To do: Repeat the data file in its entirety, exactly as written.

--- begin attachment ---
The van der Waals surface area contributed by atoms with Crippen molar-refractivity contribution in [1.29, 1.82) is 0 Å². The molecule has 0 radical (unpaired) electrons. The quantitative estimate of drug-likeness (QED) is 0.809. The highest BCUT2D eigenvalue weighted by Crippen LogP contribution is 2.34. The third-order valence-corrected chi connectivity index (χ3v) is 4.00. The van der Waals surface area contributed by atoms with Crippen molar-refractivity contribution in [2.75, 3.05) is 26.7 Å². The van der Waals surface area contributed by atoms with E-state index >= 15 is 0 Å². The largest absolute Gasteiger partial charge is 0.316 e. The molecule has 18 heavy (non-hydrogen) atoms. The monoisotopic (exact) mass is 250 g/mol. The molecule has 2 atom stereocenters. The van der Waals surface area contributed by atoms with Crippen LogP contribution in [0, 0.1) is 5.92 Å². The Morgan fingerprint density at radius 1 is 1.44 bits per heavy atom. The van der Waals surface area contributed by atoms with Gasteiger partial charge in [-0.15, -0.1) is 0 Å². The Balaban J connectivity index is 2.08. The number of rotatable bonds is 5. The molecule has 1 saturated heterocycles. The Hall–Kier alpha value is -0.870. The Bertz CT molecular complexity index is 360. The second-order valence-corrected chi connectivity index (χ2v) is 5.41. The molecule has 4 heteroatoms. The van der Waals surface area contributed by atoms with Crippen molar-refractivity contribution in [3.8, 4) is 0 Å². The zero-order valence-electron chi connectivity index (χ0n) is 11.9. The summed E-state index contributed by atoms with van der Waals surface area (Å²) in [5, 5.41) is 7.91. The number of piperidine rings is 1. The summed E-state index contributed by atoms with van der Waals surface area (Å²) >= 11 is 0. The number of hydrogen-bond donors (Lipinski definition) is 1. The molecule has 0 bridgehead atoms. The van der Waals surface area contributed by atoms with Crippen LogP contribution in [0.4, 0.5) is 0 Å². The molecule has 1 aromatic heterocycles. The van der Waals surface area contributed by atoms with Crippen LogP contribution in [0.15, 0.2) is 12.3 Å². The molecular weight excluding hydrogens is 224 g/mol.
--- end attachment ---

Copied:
The van der Waals surface area contributed by atoms with Crippen molar-refractivity contribution in [1.29, 1.82) is 0 Å². The molecule has 0 radical (unpaired) electrons. The quantitative estimate of drug-likeness (QED) is 0.809. The highest BCUT2D eigenvalue weighted by Crippen LogP contribution is 2.34. The third-order valence-corrected chi connectivity index (χ3v) is 4.00. The van der Waals surface area contributed by atoms with Crippen molar-refractivity contribution in [2.75, 3.05) is 26.7 Å². The van der Waals surface area contributed by atoms with E-state index >= 15 is 0 Å². The largest absolute Gasteiger partial charge is 0.316 e. The molecule has 18 heavy (non-hydrogen) atoms. The monoisotopic (exact) mass is 250 g/mol. The molecule has 2 atom stereocenters. The van der Waals surface area contributed by atoms with Crippen LogP contribution in [0, 0.1) is 5.92 Å². The Morgan fingerprint density at radius 1 is 1.44 bits per heavy atom. The van der Waals surface area contributed by atoms with Gasteiger partial charge in [-0.15, -0.1) is 0 Å². The Balaban J connectivity index is 2.08. The number of rotatable bonds is 5. The molecule has 1 saturated heterocycles. The Hall–Kier alpha value is -0.870. The Bertz CT molecular complexity index is 360. The second-order valence-corrected chi connectivity index (χ2v) is 5.41. The molecule has 4 heteroatoms. The van der Waals surface area contributed by atoms with Crippen molar-refractivity contribution in [3.8, 4) is 0 Å². The zero-order valence-electron chi connectivity index (χ0n) is 11.9. The summed E-state index contributed by atoms with van der Waals surface area (Å²) in [5, 5.41) is 7.91. The number of piperidine rings is 1. The summed E-state index contributed by atoms with van der Waals surface area (Å²) >= 11 is 0. The number of hydrogen-bond donors (Lipinski definition) is 1. The molecule has 0 bridgehead atoms. The van der Waals surface area contributed by atoms with Crippen LogP contribution in [0.4, 0.5) is 0 Å². The molecule has 1 aromatic heterocycles. The van der Waals surface area contributed by atoms with Crippen LogP contribution in [0.15, 0.2) is 12.3 Å². The molecular weight excluding hydrogens is 224 g/mol.